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During the past several years, an especially virulent strain of avian flu has ravaged flocks of domesticated poultry in <?xml:namespace prefix = st1 ns = "urn:schemas-microsoft-com:office:smarttags" />Asia and spread to migratory birds. Fortunately, only rarely has it been transmitted from bird to human, and probably not at all between humans . . . yet. But flu virus mutates readily, and virologists expect that sooner or later it will acquire the ability to spread from person to person. <?xml:namespace prefix = o ns = "urn:schemas-microsoft-com:office:office" />
This is potentially catastrophic. The avian flu strain H5N1 already has two of the three characteristics needed to cause a pandemic: It can (1) jump from bird to human and (2) produce an often fatal illness; more than 60 deaths have been attributed to H5N1. If additional genetic evolution makes the virus highly transmissible among humans--the third characteristic of a pandemic strain--a worldwide outbreak could become reality. (The operative term here is highly transmissible; a flu virus that spreads as readily as the common cold would spell real trouble, but one that spreads less readily would be more manageable.)
H5N1 is an extraordinarily deadly variant: The mortality rate for persons infected with the existing H5N1 appears to be around 50%, whereas the garden-variety annual flu kills less than 1%. This gives us plenty to worry about. The acquisition of the genetic change(s) needed to become transmissible from human to human is stochastic--i.e., essentially random, therefore unpredictable. The more viruses there are, the greater the chances that one will acquire the "open-sesame" genetic changes, either by mutation or by exchanging genes during simultaneous infection of a person or animal with H5N1 and another flu virus. And there is more H5N1 around every day: In recent months it has spread over much of Asia and into Russia. Only last week, it was discovered in birds in Turkey.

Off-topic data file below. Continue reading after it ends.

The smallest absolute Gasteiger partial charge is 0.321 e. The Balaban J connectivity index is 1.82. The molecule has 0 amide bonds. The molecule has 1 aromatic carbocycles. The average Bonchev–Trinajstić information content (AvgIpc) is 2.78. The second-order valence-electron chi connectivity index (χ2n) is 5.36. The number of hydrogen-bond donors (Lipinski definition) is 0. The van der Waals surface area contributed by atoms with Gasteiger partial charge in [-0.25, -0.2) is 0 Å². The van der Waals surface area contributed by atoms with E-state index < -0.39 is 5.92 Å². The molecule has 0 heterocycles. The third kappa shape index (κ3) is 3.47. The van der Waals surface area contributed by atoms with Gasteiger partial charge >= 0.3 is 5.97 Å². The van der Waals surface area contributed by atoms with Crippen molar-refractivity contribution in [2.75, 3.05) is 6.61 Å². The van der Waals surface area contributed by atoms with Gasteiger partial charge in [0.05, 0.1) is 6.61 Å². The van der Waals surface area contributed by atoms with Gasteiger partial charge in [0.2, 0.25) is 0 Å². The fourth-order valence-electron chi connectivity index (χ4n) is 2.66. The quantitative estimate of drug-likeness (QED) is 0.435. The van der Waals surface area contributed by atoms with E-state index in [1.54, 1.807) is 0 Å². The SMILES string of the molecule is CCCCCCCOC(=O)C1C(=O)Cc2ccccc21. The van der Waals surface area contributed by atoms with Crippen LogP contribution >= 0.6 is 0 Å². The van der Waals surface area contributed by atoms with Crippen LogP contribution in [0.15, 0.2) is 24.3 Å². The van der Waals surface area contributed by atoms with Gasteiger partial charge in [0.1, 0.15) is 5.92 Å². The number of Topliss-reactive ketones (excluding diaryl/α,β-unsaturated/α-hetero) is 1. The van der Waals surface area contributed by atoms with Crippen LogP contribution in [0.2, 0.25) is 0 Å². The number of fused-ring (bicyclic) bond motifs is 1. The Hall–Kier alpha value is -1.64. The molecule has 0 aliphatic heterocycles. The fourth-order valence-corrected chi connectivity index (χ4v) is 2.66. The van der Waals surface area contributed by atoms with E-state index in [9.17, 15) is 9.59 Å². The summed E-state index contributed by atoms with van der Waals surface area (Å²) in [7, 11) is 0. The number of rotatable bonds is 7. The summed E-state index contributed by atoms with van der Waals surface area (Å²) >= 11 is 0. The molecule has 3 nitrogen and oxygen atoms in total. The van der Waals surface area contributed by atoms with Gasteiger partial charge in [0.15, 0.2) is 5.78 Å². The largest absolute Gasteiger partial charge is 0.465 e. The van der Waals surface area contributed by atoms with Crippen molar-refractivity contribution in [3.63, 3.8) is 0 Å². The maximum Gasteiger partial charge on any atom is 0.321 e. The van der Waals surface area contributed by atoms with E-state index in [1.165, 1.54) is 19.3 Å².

We are ill-prepared for a flu pandemic. Reserve capacity is grossly inadequate for vaccines, drugs and hospital beds. The best and most cost-effective intervention--prevention with a vaccine--presents technological, economic and logistical obstacles. Anti-flu drugs exist but are not a panacea. Unlike vaccines, which confer long-term immunity after one or two doses, drugs need to be taken for long periods. The only drug that has been shown to prevent the flu is Tamiflu, the effect lasting only as long as one takes the drug. (The other major anti-flu medicine, Relenza, has only been shown to be effective to treat, but not prevent, flu.)
Yet a recent paper in the journal Nature reported a patient in Vietnam infected with a strain of H5N1 partially resistant to Tamiflu, so our primary prophylactic drug might already be compromised. This is dismaying, because the viral isolate was collected earlier this year when the drug had not yet been widely used in Asia, so H5N1 hadn't yet had much opportunity to develop resistance. It's possible that the drug was used improperly--administered in a lower dose than prescribed, or intermittently instead of continuously--or that the recommended prophylactic dose is too low. Whatever the cause, the result is bad news.